It took an enormous amount of dedication, time and effort for world No. 1 Novak Djokovic to catch up with and ultimately dominate Roger Federer on the court. Now that Djokovic has also taken control of the political conversation in tennis, he seems intent on replacing Federer as the most influential player in the game.
While declining to publicly take sides, Djokovic -- the president of the ATP player council, which advises the ATP board -- has emerged as the figurehead of a populist movement that has unexpectedly engineered the demise of ATP president Chris Kermode. Federer, who is not active these days in ATP politics, was (along with most of the other top players) a supporter of Kermode.
Then, in another recent blow to the status quo that had Djokovic's support, ATP executives resolved to move the ATP Finals from London's O2 Arena -- where they have been spectacularly successful for a dozen years -- to Turin, Italy beginning in 2021, the ATP announced in a statement Wednesday.
"It's still a few years away but I know that the players will be very excited to compete there, and I also hope to be part of what will be a very special event," Djokovic said in Wednesday's statement.
Rafael Nadal has always had a beef with the O2 hosting the ATP Finals, the fifth-most prestigious title in men's tennis. That's mainly because the King of Clay would like to see such an important event played now and then in his own fiefdom. Federer and Djokovic have been equally advantaged on the O2's indoor hard court -- one or the other has won 11 of the previous 16 ATP Finals -- but they expressed philosophical differences on the hosting issue during news conferences at last November's finals.
"If the O2's happy and the crowds keep flocking and coming to this venue and the tour has a good deal, why not stay here?" Federer asked. "It's been a winning formula."
Said Djokovic, a five-time champ: "I should be the last one talking about moving it anywhere. [But] I feel like maybe 10 years in one place is a bit much. I feel that the general idea of this event is that it travels more."
Djokovic's assertion is debatable. The event has been a huge hit at the O2, drawing weekly hordes of more than 250,000 spectators. It has been a run comparable to that of the event's forerunner, the Grand Prix Masters, which was played for a dozen years ending in 1989 in another comparably hot media zone, New York's Madison Square Garden.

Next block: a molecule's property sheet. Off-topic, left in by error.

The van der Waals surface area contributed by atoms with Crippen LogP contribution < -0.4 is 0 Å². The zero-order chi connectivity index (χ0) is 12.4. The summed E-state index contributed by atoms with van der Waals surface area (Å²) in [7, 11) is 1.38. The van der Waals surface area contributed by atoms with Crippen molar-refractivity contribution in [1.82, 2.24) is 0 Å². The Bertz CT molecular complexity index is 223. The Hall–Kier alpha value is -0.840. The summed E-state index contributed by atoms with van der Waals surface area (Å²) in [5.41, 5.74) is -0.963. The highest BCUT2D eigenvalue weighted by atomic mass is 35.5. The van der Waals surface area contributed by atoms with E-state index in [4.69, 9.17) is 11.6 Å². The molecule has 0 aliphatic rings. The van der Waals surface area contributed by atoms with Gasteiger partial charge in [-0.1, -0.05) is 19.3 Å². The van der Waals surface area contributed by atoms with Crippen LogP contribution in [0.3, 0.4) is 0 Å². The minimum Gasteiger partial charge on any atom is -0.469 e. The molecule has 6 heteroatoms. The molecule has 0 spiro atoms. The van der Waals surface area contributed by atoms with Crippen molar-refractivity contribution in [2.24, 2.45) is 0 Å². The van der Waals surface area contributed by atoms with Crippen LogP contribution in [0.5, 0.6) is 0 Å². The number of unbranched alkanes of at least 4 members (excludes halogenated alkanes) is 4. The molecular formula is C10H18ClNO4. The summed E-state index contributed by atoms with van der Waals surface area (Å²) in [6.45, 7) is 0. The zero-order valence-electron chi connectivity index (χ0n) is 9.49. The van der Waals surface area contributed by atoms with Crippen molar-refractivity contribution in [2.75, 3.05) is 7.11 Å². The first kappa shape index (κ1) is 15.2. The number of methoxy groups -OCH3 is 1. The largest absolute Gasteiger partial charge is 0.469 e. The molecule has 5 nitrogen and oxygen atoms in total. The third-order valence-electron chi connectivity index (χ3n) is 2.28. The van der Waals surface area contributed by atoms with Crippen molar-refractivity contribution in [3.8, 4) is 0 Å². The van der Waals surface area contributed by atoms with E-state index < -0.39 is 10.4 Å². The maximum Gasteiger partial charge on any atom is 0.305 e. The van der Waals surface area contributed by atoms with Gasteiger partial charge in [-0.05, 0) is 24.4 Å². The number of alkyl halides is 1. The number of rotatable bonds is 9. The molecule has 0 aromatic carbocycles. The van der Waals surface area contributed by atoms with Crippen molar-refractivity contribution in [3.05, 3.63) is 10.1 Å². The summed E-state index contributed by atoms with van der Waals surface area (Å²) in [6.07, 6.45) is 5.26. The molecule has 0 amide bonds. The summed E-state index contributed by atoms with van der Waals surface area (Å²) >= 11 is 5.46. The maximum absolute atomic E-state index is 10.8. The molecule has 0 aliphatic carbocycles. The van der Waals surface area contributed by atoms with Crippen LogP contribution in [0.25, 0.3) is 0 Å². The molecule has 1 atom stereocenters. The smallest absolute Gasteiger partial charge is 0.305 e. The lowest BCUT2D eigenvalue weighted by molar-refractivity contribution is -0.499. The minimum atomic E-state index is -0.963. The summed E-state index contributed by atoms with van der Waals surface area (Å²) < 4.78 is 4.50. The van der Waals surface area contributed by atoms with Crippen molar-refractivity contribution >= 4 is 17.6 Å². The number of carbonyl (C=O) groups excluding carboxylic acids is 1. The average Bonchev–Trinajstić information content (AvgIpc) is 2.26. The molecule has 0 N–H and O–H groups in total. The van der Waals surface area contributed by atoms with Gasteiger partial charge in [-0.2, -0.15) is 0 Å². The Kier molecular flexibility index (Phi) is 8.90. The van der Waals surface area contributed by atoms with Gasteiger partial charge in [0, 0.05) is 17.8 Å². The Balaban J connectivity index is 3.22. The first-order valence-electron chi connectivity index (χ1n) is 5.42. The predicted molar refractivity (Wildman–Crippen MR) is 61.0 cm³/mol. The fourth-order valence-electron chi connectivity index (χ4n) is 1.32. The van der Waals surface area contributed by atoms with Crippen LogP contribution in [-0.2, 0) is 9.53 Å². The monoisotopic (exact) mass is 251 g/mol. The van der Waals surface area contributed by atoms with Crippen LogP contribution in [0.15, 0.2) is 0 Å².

ESPN analyst Cliff Drysdale, a founder and the first president of the ATP, told ESPN.com: "You have there [the O2] a venue and event that's working and profitable and is a great showcase for the game. I never did understand this compulsion to move things around. If it ain't broke, don't fix it."
Drysdale spoke for many when he added, "I don't know what [Djokovic's] motive is in this whole conflagration, but I'm a great fan of his and I have a great deal of respect for his intellect. To shake things up sometimes is not a bad thing. On the other hand, I've never heard anything bad at all about Kermode."
This sudden destabilization of the ATP Tour status quo could open the door for Djokovic to become a power broker and, ultimately, a leader. His motive might be as simple as ambition -- at age 31, he too has to begin thinking of his future -- or as complicated as finally escaping for good the long shadow cast by the widely beloved Federer and, to a lesser extent, Nadal. That has been easier to accomplish on the court than off it.
The Serbian star is 8-2 in his past 10 outings against each of his two career rivals (granted, Federer is 37 and Nadal, while less than a full year older than Djokovic, has been injury plagued). But until his breakout year of 2011, Djokovic was the awkward, third wheel in the "Fedal" rivalry/bromance. Neither icon welcomed Djokovic with open arms, but then some of Djokovic's own behaviors in those early years -- including his excuse-making, forced humor and even his clipped, confident way of speaking -- didn't help his own cause.
Djokovic has worked hard, and not entirely successfully, to win over a public that seems besotted with Fedal. Along the way he also has become ("evolved," as he undoubtedly would say) a more thoughtful individual with a sophisticated worldview. He even speaks with the cadences, embellishments and catchphrases more in keeping with the speech of a highly placed diplomat addressing a sensitive subject. Sometimes he sounds downright presidential.
But Djokovic has to be careful that he doesn't presidential himself right out of the top ranking. It's highly unusual for the No. 1-ranked player to be so invested in the politics of the sport.
Djokovic admitted recently that his political activities have played a role in the mediocre 5-3 record he has logged since winning the Australian Open. "I just had, you know, way too many things off the court," he said after losing in the third round of the Miami Open last month. "I guess that affected me a little bit on the court."
After losing in the quarterfinals at the Monte Carlo Masters, Djokovic insisted that nowadays he plays his best at Grand Slam events and -- with the French Open looming on the horizon -- declared: "That's just what I intend to do."
Meanwhile, his political game is getting pretty good, too.